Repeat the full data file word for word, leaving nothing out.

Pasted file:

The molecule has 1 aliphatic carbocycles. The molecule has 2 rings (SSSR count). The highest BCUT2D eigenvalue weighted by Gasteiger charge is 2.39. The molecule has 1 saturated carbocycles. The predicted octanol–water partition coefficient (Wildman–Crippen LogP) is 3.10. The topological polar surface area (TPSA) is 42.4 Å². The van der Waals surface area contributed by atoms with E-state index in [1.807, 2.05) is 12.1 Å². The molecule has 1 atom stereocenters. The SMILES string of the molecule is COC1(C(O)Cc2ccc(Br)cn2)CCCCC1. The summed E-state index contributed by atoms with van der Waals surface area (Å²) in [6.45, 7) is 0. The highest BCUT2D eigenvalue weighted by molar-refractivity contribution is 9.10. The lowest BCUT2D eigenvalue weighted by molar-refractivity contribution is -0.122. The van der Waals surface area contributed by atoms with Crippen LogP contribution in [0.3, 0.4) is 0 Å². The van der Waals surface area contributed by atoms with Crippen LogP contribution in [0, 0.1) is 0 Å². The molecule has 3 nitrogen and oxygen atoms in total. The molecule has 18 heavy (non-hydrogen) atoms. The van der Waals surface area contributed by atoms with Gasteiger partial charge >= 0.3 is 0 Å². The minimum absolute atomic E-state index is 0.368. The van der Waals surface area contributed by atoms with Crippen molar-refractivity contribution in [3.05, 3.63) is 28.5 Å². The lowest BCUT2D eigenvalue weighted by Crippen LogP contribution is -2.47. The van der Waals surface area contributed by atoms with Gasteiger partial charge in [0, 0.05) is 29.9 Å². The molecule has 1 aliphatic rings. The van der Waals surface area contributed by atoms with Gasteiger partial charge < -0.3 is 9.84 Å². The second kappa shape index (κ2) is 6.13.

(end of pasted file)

The molecule has 1 aliphatic carbocycles. The molecule has 2 rings (SSSR count). The highest BCUT2D eigenvalue weighted by Gasteiger charge is 2.39. The molecule has 1 saturated carbocycles. The predicted octanol–water partition coefficient (Wildman–Crippen LogP) is 3.10. The topological polar surface area (TPSA) is 42.4 Å². The van der Waals surface area contributed by atoms with E-state index in [1.807, 2.05) is 12.1 Å². The molecule has 1 atom stereocenters. The SMILES string of the molecule is COC1(C(O)Cc2ccc(Br)cn2)CCCCC1. The summed E-state index contributed by atoms with van der Waals surface area (Å²) in [6.45, 7) is 0. The highest BCUT2D eigenvalue weighted by molar-refractivity contribution is 9.10. The lowest BCUT2D eigenvalue weighted by molar-refractivity contribution is -0.122. The van der Waals surface area contributed by atoms with Crippen LogP contribution in [0.3, 0.4) is 0 Å². The van der Waals surface area contributed by atoms with Crippen LogP contribution in [0, 0.1) is 0 Å². The molecule has 3 nitrogen and oxygen atoms in total. The molecule has 18 heavy (non-hydrogen) atoms. The van der Waals surface area contributed by atoms with Gasteiger partial charge >= 0.3 is 0 Å². The minimum absolute atomic E-state index is 0.368. The van der Waals surface area contributed by atoms with Crippen molar-refractivity contribution in [3.05, 3.63) is 28.5 Å². The lowest BCUT2D eigenvalue weighted by Crippen LogP contribution is -2.47. The van der Waals surface area contributed by atoms with Gasteiger partial charge in [0, 0.05) is 29.9 Å². The molecule has 1 aliphatic rings. The van der Waals surface area contributed by atoms with Gasteiger partial charge < -0.3 is 9.84 Å². The second kappa shape index (κ2) is 6.13.